Laid off sales administrator Joanne Cambria was back in a familiar spot, sitting before a computer screen at Suffolk County's one stop employment center in Hauppauge, scrolling through available jobs.
Cambria has been out of work for a year.
"I never thought I would be out this long," says Cambria. "But it hasn't been easy because every month, more and more people lose jobs. There's 500 applicants for every job that opens."
Nearby, U.S. Census officials were offering tests for temporary jobs and, according to one woman, laid off Wall Street executives were among the test takers.
"We have truly seen a very, very sharp decline in jobs on Long Island since late 2008," said New York labor market analyst Gary Huth.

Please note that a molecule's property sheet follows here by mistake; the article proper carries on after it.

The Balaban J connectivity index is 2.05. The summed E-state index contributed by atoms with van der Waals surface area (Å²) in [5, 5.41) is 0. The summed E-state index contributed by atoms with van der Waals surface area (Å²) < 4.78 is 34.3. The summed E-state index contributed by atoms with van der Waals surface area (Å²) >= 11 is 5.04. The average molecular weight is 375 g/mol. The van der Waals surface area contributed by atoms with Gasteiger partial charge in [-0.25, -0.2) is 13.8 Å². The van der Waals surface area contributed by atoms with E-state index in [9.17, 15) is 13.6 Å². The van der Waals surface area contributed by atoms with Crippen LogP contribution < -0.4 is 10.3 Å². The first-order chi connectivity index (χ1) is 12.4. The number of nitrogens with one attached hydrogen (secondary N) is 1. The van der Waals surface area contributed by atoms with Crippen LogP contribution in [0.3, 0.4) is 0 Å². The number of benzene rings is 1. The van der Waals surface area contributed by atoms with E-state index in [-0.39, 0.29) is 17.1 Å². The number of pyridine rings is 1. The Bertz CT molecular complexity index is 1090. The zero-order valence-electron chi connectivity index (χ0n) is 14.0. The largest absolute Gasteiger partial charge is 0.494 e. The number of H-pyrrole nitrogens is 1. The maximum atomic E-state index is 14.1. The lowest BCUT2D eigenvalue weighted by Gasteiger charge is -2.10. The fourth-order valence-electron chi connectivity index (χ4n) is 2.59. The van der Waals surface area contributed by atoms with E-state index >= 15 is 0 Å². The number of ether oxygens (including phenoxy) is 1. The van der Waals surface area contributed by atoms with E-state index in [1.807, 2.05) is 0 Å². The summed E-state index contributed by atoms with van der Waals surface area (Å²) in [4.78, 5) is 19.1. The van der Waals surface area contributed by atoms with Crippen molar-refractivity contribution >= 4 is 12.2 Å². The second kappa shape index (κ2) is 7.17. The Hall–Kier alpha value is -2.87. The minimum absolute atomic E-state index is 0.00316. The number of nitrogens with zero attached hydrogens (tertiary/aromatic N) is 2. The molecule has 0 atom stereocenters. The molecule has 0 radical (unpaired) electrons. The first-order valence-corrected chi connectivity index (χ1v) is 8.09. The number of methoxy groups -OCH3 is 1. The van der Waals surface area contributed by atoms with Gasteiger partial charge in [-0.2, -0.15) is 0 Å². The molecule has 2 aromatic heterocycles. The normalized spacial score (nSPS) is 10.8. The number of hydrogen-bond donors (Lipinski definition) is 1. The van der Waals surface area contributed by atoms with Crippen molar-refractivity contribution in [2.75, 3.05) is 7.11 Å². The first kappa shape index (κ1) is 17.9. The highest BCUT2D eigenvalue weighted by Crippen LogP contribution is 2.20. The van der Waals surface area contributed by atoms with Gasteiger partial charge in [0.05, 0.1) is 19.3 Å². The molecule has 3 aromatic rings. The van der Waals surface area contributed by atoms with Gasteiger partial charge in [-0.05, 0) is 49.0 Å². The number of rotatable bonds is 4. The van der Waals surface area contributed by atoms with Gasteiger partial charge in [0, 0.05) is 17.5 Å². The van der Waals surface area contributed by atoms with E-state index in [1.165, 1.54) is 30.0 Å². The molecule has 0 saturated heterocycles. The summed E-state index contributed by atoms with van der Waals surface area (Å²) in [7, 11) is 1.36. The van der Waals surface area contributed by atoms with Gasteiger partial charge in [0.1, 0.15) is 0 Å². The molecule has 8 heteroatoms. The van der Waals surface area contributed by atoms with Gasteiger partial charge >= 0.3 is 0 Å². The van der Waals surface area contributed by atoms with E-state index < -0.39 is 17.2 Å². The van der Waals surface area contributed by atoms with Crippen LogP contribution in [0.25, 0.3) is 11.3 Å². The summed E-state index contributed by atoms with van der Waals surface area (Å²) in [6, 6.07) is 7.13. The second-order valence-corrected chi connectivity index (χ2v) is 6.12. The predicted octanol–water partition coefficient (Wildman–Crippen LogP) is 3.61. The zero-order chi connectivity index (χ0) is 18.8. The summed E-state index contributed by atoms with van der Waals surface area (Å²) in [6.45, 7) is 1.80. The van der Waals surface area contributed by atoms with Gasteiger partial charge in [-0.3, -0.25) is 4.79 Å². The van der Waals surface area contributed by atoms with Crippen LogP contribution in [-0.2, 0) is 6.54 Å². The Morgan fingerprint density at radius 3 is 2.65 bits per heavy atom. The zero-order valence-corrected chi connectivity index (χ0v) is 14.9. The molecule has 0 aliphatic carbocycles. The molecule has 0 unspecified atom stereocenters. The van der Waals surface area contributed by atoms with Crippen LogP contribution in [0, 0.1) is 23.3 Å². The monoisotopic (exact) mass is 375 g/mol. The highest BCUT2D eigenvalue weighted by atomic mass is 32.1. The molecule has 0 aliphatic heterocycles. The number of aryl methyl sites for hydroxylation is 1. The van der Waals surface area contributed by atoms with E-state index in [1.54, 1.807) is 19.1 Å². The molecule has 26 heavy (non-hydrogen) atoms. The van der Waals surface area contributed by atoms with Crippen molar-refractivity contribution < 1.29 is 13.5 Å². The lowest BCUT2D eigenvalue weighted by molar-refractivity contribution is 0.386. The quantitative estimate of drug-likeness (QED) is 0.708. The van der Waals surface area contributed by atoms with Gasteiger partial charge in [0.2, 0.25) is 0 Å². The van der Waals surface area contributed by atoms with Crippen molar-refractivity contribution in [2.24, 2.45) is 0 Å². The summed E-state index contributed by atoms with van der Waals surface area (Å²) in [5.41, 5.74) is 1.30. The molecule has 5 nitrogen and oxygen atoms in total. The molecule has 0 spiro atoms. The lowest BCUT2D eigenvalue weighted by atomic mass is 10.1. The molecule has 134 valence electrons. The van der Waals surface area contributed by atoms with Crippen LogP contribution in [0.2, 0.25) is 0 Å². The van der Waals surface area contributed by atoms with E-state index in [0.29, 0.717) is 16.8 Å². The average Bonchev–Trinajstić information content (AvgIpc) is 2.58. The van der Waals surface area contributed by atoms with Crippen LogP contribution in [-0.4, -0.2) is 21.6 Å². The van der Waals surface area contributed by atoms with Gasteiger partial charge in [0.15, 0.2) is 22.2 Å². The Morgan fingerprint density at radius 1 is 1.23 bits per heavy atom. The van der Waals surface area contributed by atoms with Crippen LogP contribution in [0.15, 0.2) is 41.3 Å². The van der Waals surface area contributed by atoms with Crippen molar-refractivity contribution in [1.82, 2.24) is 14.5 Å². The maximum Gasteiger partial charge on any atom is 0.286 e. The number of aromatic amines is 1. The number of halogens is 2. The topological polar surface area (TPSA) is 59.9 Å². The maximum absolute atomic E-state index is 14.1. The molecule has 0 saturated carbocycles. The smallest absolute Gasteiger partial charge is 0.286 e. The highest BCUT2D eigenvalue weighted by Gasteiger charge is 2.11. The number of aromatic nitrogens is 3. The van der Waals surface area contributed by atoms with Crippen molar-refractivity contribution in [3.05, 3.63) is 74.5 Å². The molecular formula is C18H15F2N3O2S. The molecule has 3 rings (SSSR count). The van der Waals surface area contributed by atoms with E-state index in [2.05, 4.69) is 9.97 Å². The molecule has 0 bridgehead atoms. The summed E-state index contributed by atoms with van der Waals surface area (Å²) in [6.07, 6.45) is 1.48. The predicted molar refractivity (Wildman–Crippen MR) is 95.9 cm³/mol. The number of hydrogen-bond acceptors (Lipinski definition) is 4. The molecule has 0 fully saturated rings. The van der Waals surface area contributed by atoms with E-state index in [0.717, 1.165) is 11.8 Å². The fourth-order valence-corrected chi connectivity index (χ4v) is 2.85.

Still, Huth expressed optimism about when the job market would turn around.
"I see improvement coming in spring," he predicted. "Job counselors tell me they have seen evidence more companies will be hiring and I am hopeful we will see job growth in March or April."
For college junior Daisja Benion, of Middle Island, that is welcome news.
"Getting out there, not really knowing -- it's scary," said the Briarcliffe College student, who has already secured an internship and part-time work in her chosen field of graphic art -- vital steps as she prepares to wade into the tight job pool.
Joanne Cambria is already deep in that pool and continues to network with strangers and friends in the hope of finally landing a job.
"I know there's something right around the corner," she said.